Darlington School has achieved reaccreditation by the Southern Association of Independent Schools.

“SAIS accreditation is validation of Darlington’s efforts to provide the highest quality education possible for our students each day,” said Head of School Brent Bell. “We are grateful to all those who participated in the process, particularly Learning Specialist Justin Bruce, who led our internal accreditation team, and the Visiting Committee, chaired by Dr. Quinton Walker, upper school head at University School of Nashville. The Visiting Committee’s understanding of both the tradition and ambition of Darlington supports us as we continue to empower our students to learn with passion, act with integrity, and serve with respect. Preparing for the visit takes significant time and effort, and I am proud of the way Justin led us and created a positive visit for the committee.”  

The school utilized the strategic planning process to complete the self-study. The self-study team, comprised of representatives from all areas of school life, utilized existing work, survey results, and strategies already in motion to create a plan that focuses on people, programs, and place.

“We believe in Darlington, we believe in the ideals of Darlington and we believe Darlington will move ever forward,” said Bell. “Of significant importance is the plan’s focus on who we are and who we will be rather than what we do. In this light, we not only ask ourselves why Darlington matters, we also ask, who do we want our students to be?”

The four areas of focus for the Visiting Committee and accompanying goals identified by the school in the self-study include:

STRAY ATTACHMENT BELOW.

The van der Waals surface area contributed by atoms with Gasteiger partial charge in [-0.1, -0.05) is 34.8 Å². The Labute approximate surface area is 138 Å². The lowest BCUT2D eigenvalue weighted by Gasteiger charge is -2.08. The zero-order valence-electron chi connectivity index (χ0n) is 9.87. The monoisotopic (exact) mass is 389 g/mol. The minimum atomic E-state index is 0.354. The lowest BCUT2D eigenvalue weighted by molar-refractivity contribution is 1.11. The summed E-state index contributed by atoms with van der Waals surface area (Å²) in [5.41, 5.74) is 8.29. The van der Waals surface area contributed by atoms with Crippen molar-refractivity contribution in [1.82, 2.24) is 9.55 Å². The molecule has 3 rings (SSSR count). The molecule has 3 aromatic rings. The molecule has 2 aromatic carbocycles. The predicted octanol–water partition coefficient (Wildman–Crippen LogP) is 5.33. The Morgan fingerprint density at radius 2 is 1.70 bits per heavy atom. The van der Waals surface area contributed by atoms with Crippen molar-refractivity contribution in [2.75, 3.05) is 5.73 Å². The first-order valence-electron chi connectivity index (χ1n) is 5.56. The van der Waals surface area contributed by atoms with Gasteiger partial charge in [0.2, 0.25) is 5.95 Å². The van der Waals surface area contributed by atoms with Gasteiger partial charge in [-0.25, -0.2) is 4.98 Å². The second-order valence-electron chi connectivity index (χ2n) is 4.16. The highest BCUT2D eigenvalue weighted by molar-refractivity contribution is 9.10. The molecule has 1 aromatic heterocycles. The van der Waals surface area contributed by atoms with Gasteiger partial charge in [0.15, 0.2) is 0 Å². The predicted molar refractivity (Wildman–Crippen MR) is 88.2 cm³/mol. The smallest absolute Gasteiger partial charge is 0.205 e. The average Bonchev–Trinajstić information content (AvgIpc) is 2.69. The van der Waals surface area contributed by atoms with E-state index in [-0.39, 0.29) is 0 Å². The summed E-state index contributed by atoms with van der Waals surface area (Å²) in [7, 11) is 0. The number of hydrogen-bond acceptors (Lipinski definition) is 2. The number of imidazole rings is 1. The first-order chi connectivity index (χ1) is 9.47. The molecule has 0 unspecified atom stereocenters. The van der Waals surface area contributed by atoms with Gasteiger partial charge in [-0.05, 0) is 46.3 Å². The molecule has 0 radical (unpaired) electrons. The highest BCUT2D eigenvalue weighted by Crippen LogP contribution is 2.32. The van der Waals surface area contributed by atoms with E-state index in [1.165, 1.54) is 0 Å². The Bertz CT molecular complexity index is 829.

• Faculty compensation model – Create a new faculty compensation model that provides the clarity and ability to continue to attract and retain outstanding teachers and mentors
  • The Darlington Standards – Enhance our commitment to our design, build, teacher, learner, and leader Standards by marrying standards to our Cycle of Learning and providing opportunities for clear communication.
  • Utilization of data – Utilize the expertise of the Teaching and Learning Center to identify, collect, and use academic data thoughtfully and strategically for the benefit of our students.
  • Student empowerment programs – Build upon our student empowerment programs such as Senior Ventures, service learning, and Darlington Connects to enhance a commitment to leadership and an entrepreneurial spirit in our students. 

In their final report, the Visiting Committee shared commendations and recommendations related to each of these areas. 

“Darlington School has much to be proud of. It’s a school that is eager to improve and unafraid of asking the best questions, even if difficult or uncomfortable,” wrote Walker in the Visiting Committee’s final report. “The goals set forth in the self-study all have, at core, a focus on continuous improvement and growth in specific areas. The school desires to be data informed, measuring what matters in the lives of students and faculty. The school wants to articulate, with clarity, what it means to be a successful student, teacher, learner, and leader at Darlington. It wants to make sure that students feel empowered and engaged to do their very best work in a range of avenues. It wants to honor those people who work at the school with the very best compensation possible. Ambitious goals, yes, but worthy of pursuit.

“The visiting team is confident Darlington, a school with a heart for community, will pursue the goals as a means to advance its mission – to empower students to learn with passion, act with integrity, and serve with respect.” 

Accreditation is voluntary and must be renewed each year. In addition, the self-study process and peer review visit must be repeated every five years for continued accreditation.

SAIS began its organizational life in 1903 as the Mid-South Association of Independent Schools (MAIS). In 1953, another organization began as the Southern Association of Independent Schools, providing a forum for independent school administrators to work with public schools through SACS and to contribute to the larger interest in accreditation in the Southeast. MAIS and SAIS merged in 1986 to form the present-day SAIS, which now works at the state, regional, and national levels, to serve and strengthen member schools through the promotion of the highest quality educational standards and ethical conduct.